By Samantha McKenzie
I grew up hearing the phrase “curiosity killed the cat.” I think this was my parents way of saying being too curious would get me into trouble. It was their way of telling us children to mind our own business. But curiosity never really killed any cat. And even though my folks discouraged nosiness, they sure did want us to be curious about learning new things and indulging in the possibilities of what the world had to offer.
Curiosity should be encouraged in all of us. It is the spark that ignites our intelligence. It’s like taking desire, intrigue and creativity and watching it discover the unknown. It awakens us, draws us in and makes us come back for more.
I’ve always remained curious. I was the type of child that was always asking why. My discoveries sometimes led me to living a life against the grain, breaking a few family traditions and questioning authority. I count my curiosity, to this day, as both a blessing and a privilege.
Being curious is a necessary part of life. It is an intricate part of the growth process. Being curious stimulates innovation, enhances discoveries and even motivates us to seek answers, ask more questions and not accept the ordinary. Curiosity ushers in understanding and often is the driving force that pushes us into a new course.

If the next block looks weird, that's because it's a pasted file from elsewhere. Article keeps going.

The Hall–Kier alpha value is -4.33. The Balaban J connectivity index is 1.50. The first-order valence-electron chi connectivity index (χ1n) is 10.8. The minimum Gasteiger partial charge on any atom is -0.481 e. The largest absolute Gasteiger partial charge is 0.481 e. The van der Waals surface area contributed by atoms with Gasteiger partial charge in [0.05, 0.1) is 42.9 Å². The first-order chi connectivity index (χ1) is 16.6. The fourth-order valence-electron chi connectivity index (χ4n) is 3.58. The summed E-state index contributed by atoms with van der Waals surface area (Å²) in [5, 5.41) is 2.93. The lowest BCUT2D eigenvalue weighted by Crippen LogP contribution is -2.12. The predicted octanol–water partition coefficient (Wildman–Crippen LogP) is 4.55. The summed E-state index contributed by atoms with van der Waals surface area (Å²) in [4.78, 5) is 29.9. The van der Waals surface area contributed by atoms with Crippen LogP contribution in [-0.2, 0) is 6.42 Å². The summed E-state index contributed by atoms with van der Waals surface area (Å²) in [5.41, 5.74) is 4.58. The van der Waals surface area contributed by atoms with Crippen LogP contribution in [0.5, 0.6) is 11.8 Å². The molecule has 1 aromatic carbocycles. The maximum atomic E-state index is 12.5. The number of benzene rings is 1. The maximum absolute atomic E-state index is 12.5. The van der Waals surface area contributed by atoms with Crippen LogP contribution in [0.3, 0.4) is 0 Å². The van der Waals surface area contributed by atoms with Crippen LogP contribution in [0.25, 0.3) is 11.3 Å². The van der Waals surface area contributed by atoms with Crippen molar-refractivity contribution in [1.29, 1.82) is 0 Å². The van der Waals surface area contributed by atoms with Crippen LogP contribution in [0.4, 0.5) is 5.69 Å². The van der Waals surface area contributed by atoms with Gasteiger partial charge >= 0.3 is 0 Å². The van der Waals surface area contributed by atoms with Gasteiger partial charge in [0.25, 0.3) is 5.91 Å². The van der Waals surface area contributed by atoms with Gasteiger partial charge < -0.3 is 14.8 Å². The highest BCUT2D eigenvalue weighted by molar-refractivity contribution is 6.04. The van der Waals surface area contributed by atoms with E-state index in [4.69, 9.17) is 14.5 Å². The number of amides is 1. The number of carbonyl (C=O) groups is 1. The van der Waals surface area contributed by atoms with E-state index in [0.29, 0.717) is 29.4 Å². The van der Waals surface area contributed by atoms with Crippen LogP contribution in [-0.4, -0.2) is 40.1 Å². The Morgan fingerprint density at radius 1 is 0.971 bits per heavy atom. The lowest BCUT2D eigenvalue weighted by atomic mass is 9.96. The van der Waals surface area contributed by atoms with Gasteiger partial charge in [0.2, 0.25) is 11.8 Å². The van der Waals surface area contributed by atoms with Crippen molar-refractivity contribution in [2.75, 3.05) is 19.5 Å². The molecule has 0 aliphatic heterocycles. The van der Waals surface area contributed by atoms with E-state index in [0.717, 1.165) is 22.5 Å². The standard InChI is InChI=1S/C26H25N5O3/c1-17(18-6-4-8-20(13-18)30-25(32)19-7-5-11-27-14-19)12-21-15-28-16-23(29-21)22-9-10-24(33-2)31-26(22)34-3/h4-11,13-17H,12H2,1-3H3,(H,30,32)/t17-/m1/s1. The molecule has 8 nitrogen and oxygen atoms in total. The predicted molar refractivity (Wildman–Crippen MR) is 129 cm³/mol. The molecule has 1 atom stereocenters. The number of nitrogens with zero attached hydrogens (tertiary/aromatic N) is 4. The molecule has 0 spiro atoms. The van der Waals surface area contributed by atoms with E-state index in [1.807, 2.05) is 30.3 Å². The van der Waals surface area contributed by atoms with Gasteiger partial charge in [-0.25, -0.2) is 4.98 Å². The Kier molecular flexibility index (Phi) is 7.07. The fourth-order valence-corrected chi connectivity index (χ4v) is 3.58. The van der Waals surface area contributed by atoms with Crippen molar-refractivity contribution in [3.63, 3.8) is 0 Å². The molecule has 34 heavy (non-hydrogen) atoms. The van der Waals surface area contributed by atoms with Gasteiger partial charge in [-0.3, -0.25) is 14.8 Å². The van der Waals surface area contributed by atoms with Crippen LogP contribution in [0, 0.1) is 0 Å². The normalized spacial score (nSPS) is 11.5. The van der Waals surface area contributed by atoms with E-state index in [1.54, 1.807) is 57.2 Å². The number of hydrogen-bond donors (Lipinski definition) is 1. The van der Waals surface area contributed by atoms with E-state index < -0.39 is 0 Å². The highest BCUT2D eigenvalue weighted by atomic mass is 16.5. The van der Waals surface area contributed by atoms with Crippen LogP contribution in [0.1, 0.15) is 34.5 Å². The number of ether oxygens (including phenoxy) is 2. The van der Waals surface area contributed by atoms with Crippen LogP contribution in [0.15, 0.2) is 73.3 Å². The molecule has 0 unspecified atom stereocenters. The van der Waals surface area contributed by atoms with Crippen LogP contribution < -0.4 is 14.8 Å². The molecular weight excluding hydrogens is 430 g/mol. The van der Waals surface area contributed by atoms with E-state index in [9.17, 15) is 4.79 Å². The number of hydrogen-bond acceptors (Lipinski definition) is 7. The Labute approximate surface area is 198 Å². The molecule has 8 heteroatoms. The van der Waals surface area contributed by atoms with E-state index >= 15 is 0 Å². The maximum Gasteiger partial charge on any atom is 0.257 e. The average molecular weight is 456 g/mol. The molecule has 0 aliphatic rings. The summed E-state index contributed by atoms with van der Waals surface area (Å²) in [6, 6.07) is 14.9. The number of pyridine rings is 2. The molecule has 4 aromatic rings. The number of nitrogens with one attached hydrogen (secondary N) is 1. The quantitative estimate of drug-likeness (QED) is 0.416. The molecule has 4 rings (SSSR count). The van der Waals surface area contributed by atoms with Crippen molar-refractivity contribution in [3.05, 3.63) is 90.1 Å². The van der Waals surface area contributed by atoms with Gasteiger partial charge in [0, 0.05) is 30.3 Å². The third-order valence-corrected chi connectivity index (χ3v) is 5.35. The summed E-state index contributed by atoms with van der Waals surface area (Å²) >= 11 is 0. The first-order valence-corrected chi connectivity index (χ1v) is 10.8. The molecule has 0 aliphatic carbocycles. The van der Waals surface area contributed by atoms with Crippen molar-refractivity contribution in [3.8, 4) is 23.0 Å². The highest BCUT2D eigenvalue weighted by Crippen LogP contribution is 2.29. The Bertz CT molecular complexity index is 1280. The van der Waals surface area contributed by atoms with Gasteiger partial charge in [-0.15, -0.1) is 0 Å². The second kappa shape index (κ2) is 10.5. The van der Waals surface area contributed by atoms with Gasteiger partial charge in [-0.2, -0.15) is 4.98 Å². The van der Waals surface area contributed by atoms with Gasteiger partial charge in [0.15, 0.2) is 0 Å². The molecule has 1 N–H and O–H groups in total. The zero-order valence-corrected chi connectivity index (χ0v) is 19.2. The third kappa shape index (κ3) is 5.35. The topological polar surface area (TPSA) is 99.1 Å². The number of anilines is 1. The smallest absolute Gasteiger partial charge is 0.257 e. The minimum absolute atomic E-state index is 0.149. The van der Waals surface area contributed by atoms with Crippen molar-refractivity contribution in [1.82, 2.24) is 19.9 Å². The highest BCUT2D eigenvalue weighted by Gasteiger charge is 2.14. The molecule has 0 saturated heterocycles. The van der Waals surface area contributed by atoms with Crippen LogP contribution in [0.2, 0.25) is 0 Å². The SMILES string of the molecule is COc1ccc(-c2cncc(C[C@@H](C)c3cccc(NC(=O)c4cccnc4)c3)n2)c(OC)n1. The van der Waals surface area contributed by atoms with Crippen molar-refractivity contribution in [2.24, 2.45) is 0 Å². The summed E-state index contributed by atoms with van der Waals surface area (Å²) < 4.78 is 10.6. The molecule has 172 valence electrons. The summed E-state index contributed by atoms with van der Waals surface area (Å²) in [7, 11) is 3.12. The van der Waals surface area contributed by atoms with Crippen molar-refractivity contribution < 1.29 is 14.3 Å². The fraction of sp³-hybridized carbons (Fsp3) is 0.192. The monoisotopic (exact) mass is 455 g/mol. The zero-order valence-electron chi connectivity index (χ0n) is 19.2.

It also makes most of us uncomfortable because with it comes change. It makes some of us restless and staying up all hours of the night because we can’t shake it.
Where would we be without our curiosities? I’m thankful for modern technology and those who burned the midnight oil trying to figure out an algorithm to make it work. I’m thankful for those curious souls who travel to outer space to learn more about this vast universe. I’m grateful for people who show up at work and school questioning the status quo.
Be creative. Be hungry for the unknown. Be curious, and watch it evolve into tomorrow’s solutions.